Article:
Begin With the End in Mind

They now teach to kids in elementary schools the idea of beginning with the end in mind. Its a lesson we can all learn from.

I like to use my cell phones in Russia analogy. When Eastern Europe opened up to capitalism, they didn’t go out and order land line phones all over the place. They knew from recent history that it was much easier to create new phone networks via cell phones. The began with the end in mind.

All too often, smart people lose site of this simple idea when it comes to the cloud. Getting a cloud is not the goal. The goal is to achieve a specific business objective (i.e., the root cause of why you want a cloud). Therefore if your real goal is “We want to make more money faster” then let’s map out the full path to get there.

I often describe the cloud as a big fence that comes just up to everyones eyebrows. It looks really cool but you can’t quite see what’s over the fence. I try to urge people to use a step ladder to look over the fence and see the longer journey. Most people will see that whats beyond the fence is not the end of the journey, but just the beginning.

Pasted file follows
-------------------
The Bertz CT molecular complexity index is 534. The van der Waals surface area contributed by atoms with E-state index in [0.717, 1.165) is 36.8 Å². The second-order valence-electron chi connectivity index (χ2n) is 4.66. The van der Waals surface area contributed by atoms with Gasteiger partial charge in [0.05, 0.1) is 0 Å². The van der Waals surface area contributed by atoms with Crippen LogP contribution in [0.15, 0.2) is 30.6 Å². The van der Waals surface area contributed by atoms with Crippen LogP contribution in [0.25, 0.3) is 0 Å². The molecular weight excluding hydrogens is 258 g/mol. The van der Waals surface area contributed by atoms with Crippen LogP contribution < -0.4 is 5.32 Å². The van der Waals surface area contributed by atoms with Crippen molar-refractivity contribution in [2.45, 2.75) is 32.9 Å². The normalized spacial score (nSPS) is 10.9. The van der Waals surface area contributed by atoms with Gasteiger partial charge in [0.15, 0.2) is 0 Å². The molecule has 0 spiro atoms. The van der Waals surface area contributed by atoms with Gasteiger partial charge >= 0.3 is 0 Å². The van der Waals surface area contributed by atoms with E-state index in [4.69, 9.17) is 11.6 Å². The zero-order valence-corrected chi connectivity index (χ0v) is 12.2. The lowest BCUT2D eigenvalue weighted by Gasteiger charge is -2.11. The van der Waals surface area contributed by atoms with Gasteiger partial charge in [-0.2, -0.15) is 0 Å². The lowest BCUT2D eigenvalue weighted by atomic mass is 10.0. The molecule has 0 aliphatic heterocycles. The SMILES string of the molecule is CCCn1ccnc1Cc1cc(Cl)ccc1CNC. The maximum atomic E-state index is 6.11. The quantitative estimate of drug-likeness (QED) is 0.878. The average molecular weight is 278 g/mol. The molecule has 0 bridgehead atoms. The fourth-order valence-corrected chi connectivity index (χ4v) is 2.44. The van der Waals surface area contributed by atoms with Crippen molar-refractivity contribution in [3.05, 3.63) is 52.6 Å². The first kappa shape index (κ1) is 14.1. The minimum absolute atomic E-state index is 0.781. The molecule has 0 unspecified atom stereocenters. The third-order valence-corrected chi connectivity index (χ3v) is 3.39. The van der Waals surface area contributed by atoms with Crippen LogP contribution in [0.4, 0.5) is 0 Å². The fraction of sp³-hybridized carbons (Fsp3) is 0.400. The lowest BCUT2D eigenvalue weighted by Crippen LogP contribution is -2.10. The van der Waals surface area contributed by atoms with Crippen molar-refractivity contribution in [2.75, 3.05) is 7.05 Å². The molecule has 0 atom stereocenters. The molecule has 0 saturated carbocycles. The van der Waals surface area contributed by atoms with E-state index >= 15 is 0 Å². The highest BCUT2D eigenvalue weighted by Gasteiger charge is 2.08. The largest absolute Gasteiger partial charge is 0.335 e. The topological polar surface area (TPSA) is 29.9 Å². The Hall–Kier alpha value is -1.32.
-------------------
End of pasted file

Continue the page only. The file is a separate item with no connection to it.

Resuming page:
Depending on what your business goal is, the end state which probably will include a cloud. But in almost every case, the end state will require far more than just a cloud.

 

In Cloud We Trust

I often hear in my travels the remark that “I thought the cloud did that”. It amazes me that an organization will first implement a cloud and then start asking questions like “where is the autoscaling part” or “where are the automated load balancers” or “where is the push button application deployment”. I call this the being blinded by the cloud pixie dust.